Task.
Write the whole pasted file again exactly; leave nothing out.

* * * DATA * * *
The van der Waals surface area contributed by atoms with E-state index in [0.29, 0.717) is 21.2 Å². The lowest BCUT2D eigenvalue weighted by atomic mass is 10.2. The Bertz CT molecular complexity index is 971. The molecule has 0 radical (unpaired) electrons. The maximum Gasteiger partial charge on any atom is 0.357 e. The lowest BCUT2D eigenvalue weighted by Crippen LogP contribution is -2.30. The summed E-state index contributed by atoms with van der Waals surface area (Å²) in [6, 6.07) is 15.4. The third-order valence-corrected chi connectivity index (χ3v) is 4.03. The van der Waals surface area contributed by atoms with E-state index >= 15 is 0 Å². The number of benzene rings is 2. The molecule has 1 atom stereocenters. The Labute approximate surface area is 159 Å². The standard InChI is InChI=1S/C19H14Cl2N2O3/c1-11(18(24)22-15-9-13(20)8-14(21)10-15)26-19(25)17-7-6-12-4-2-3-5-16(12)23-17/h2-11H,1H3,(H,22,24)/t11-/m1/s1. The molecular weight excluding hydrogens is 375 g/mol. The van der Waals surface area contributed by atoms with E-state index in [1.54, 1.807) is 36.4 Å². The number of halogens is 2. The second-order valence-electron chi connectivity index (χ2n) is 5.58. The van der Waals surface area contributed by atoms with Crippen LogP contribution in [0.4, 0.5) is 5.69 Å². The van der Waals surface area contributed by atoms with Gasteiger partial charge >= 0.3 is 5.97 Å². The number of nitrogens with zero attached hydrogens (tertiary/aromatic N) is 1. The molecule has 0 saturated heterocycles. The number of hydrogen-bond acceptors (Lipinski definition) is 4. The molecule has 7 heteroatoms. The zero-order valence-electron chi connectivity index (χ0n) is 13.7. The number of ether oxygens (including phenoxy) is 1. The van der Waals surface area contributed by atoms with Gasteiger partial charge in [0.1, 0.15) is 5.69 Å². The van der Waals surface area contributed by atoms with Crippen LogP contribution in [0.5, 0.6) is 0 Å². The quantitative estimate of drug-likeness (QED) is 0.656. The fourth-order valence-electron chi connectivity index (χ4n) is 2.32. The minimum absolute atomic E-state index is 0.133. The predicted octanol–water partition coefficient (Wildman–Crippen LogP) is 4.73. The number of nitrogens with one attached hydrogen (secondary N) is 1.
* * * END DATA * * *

The van der Waals surface area contributed by atoms with E-state index in [0.29, 0.717) is 21.2 Å². The lowest BCUT2D eigenvalue weighted by atomic mass is 10.2. The Bertz CT molecular complexity index is 971. The molecule has 0 radical (unpaired) electrons. The maximum Gasteiger partial charge on any atom is 0.357 e. The lowest BCUT2D eigenvalue weighted by Crippen LogP contribution is -2.30. The summed E-state index contributed by atoms with van der Waals surface area (Å²) in [6, 6.07) is 15.4. The third-order valence-corrected chi connectivity index (χ3v) is 4.03. The van der Waals surface area contributed by atoms with E-state index >= 15 is 0 Å². The number of benzene rings is 2. The molecule has 1 atom stereocenters. The Labute approximate surface area is 159 Å². The standard InChI is InChI=1S/C19H14Cl2N2O3/c1-11(18(24)22-15-9-13(20)8-14(21)10-15)26-19(25)17-7-6-12-4-2-3-5-16(12)23-17/h2-11H,1H3,(H,22,24)/t11-/m1/s1. The molecular weight excluding hydrogens is 375 g/mol. The van der Waals surface area contributed by atoms with E-state index in [1.54, 1.807) is 36.4 Å². The number of halogens is 2. The second-order valence-electron chi connectivity index (χ2n) is 5.58. The van der Waals surface area contributed by atoms with Crippen LogP contribution in [0.4, 0.5) is 5.69 Å². The van der Waals surface area contributed by atoms with Gasteiger partial charge >= 0.3 is 5.97 Å². The number of nitrogens with zero attached hydrogens (tertiary/aromatic N) is 1. The molecule has 0 saturated heterocycles. The number of hydrogen-bond acceptors (Lipinski definition) is 4. The molecule has 7 heteroatoms. The zero-order valence-electron chi connectivity index (χ0n) is 13.7. The number of ether oxygens (including phenoxy) is 1. The van der Waals surface area contributed by atoms with Gasteiger partial charge in [0.1, 0.15) is 5.69 Å². The van der Waals surface area contributed by atoms with Crippen LogP contribution in [0.5, 0.6) is 0 Å². The quantitative estimate of drug-likeness (QED) is 0.656. The fourth-order valence-electron chi connectivity index (χ4n) is 2.32. The minimum absolute atomic E-state index is 0.133. The predicted octanol–water partition coefficient (Wildman–Crippen LogP) is 4.73. The number of nitrogens with one attached hydrogen (secondary N) is 1.